ditto example 21, tho they unhelpfully omit the representation of constructors in both naturals and lists.

their paper does suggest before definition 31 using primitive recursion as primitive, for performance (citing Parigot), but I’d expect different type signatures?

say, they’d have to use their (encoding of) pairs.

but to be clear, I haven’t studied this paper for the time the writing would demand; I’ve learned about Church encodings in the Calculus of Construction from https://homepage.cs.uiowa.edu/~astump/papers/fu-stump-rta-tlca-14.pdf, which seems far more respectful of readers’ time.

Paolo Giarrusso said:

their paper does suggest before definition 31 using primitive recursion as primitive, for performance (citing Parigot), but I’d expect different type signatures?

No, the type signatures are mostly the same. (It depends on the kind of polymorphism you have.) Look at Definitions 1 and 2 in the paper you cited, which compare the Church and Parigot encoding of natural numbers. In one case, you have ∀, and in the other you have Π.

And it is not just a matter of performances. It is a matter of sanity. Sure, addition and multiplication of numbers are easy with Church encoding, but as soon as you try to define something as simple as the predecessor, you are in a world of pain.

If you just wanted the programmability, you could just derive primitive recursion. Making it primitive makes sense for performance, but I'm not sure how they could manage in pure CoC, at least in pure F you can't.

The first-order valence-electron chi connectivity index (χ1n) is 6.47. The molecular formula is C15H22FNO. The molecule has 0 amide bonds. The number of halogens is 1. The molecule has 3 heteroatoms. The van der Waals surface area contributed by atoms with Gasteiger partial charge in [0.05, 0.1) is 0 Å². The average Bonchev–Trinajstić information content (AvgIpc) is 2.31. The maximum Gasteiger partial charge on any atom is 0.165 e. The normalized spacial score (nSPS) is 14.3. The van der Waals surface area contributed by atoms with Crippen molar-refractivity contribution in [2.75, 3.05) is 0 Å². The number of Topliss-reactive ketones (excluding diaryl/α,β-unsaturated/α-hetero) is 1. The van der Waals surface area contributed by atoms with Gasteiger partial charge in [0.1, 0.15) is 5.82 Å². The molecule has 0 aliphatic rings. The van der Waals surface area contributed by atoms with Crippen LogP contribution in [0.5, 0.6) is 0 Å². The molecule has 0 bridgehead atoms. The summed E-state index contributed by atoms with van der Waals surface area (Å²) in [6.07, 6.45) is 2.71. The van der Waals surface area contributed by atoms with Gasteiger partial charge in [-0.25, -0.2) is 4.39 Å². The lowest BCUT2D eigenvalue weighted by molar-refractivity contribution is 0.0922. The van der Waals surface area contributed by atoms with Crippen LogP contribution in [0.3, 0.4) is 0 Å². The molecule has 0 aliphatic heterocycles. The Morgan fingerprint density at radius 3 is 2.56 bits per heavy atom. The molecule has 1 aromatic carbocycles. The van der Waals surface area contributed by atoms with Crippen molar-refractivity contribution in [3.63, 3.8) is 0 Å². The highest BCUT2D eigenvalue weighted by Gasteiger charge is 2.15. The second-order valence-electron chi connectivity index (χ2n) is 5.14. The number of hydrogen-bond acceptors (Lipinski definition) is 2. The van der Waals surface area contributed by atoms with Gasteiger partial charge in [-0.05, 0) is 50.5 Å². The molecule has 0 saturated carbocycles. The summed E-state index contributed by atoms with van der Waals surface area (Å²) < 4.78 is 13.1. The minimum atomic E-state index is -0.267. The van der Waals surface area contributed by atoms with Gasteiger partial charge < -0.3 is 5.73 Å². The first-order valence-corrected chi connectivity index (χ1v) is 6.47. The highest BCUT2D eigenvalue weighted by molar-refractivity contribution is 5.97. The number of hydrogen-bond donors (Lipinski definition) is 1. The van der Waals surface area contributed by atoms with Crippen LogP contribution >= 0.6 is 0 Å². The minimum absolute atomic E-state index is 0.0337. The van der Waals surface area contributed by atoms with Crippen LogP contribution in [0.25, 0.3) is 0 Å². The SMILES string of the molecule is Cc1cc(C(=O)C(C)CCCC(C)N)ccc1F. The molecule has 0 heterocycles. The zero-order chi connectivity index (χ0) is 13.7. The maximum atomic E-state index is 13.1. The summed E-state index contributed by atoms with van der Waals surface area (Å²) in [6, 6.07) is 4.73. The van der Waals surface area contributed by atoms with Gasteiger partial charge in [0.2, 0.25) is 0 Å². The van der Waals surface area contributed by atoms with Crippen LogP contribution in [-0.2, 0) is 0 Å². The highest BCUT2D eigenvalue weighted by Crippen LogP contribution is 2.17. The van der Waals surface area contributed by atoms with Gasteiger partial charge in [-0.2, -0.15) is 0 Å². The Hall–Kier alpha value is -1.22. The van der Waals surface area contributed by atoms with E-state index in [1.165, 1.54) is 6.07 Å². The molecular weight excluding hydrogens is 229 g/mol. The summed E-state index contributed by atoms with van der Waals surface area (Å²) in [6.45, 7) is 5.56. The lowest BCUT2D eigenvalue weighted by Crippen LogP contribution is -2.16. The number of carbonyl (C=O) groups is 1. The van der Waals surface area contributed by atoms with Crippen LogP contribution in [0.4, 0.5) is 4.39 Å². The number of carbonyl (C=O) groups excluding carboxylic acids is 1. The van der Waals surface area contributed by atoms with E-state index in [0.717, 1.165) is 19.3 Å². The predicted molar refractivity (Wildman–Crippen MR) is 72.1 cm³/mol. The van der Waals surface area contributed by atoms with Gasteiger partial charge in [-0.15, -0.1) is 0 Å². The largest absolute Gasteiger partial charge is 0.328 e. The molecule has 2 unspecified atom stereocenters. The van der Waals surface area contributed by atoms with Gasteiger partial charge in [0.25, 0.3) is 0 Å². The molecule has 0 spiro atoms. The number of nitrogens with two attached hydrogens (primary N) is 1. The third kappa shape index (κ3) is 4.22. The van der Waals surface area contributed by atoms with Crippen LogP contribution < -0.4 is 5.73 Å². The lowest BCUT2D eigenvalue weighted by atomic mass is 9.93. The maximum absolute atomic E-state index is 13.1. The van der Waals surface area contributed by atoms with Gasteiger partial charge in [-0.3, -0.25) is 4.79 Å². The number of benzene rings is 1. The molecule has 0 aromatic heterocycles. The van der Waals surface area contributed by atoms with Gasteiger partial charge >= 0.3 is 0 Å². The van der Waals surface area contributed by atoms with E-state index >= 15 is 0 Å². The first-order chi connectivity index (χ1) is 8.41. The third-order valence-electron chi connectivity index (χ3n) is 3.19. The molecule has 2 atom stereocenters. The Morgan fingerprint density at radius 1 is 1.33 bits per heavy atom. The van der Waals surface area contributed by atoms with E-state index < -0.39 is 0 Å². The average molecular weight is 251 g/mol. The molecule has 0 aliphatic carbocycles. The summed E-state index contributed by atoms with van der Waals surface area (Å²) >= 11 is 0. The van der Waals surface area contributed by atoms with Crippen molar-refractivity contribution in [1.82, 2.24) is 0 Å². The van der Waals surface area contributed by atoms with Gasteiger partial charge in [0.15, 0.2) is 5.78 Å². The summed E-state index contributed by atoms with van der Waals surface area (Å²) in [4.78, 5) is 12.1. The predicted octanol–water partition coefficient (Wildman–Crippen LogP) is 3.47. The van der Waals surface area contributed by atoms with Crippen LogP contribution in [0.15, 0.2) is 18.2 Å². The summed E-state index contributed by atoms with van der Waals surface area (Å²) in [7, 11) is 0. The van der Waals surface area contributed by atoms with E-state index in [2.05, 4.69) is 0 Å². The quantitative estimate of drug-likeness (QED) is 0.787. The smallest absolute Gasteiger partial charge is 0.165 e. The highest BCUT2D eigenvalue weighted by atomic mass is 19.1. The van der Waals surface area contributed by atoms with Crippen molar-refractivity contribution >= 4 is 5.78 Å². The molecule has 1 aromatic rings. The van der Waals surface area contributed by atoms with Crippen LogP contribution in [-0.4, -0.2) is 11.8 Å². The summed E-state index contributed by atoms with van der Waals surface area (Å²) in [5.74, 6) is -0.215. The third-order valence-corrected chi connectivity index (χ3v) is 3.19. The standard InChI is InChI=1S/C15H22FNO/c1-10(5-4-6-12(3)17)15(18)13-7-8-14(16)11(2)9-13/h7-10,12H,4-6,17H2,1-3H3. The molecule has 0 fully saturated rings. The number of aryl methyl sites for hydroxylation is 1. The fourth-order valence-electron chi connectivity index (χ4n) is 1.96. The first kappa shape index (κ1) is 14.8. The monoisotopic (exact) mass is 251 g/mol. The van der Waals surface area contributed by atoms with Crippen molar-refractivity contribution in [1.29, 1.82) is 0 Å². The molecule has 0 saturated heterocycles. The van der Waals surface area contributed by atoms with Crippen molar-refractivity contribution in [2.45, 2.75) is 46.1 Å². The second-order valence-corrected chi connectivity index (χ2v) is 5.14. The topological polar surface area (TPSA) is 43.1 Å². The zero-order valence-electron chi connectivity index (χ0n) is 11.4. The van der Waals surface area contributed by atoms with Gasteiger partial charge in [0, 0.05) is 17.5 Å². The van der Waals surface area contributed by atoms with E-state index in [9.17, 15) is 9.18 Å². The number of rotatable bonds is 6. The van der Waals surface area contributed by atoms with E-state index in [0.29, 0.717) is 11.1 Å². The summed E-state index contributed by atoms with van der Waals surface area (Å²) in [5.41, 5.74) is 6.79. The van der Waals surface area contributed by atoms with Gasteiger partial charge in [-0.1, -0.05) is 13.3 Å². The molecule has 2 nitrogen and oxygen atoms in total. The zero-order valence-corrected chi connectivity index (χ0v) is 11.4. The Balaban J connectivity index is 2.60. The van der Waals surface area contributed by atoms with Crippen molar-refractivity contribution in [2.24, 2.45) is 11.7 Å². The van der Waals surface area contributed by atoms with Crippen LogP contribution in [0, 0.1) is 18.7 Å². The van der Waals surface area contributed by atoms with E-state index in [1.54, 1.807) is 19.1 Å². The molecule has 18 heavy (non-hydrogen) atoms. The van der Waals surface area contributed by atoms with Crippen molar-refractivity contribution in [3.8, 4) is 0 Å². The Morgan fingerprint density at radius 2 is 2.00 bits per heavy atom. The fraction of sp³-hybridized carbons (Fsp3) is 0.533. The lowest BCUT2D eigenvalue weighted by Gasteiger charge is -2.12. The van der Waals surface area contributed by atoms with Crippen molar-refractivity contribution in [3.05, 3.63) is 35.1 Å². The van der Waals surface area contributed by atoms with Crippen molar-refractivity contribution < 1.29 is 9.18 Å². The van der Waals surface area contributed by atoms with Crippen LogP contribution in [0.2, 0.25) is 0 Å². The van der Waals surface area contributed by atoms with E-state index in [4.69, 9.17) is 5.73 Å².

Also, good that we are talking of Parigot encodings, I've studied those (years ago). "mostly the same" = different; the successor takes one extra argument (of type Nat), which is completely absent in a non-dependent Church encoding.

The challenge for using this encoding as primitive is exactly this extra argument: since the type of the “successor callback” uses `Nat`

, and must be used when defining `Nat`

, you suddenly need some recursion (luckily, positive recursion: https://homepage.divms.uiowa.edu/~astump/talks/colloq-10-24-2014.pdf).

see slide 32 in that link.

@Julin S some of our replies might be unhelpful, but you can look up “Church encoding” and find tons of good tutorials (from https://en.wikipedia.org/wiki/Church_encoding to https://matt.might.net/articles/js-church/ to …)

@Julin S in any case, TAPL also shows how to extend simply-typed lambda calculus with the ingredients for datatypes (sums, products and (iso)recursive types, you can skip equirecursion); Coq also adds a (more complex) primitive for datatypes (inductive datatypes).

@Paolo Giarrusso :smiley: I couldn't understand much of the discussion but I think I could pick up on some of the terms used.

But I had read about Church encoding in TAPL itself.

Pierre-Marie Pédrot said:

the table representation is a terrible linearization of the underlying tree that hides the actual stucture of the proof

Is there a neater way of representing proof on paper?

The term you get when you print the lemma is the neater way.

That's one way but on *paper*, people (logicians) use natural deduction more often (in logic courses)

Yeah, I meant on paper. Is there any way which can make the proof more readable when compared to the table representation? I found the table representation in the book 'Logic in computer science' by Huth and Ryan.

https://en.wikipedia.org/wiki/Natural_deduction

https://incredible.pm/

Thanks for the link. A nice way to visualize small proofs.

Last updated: Jun 16 2024 at 01:42 UTC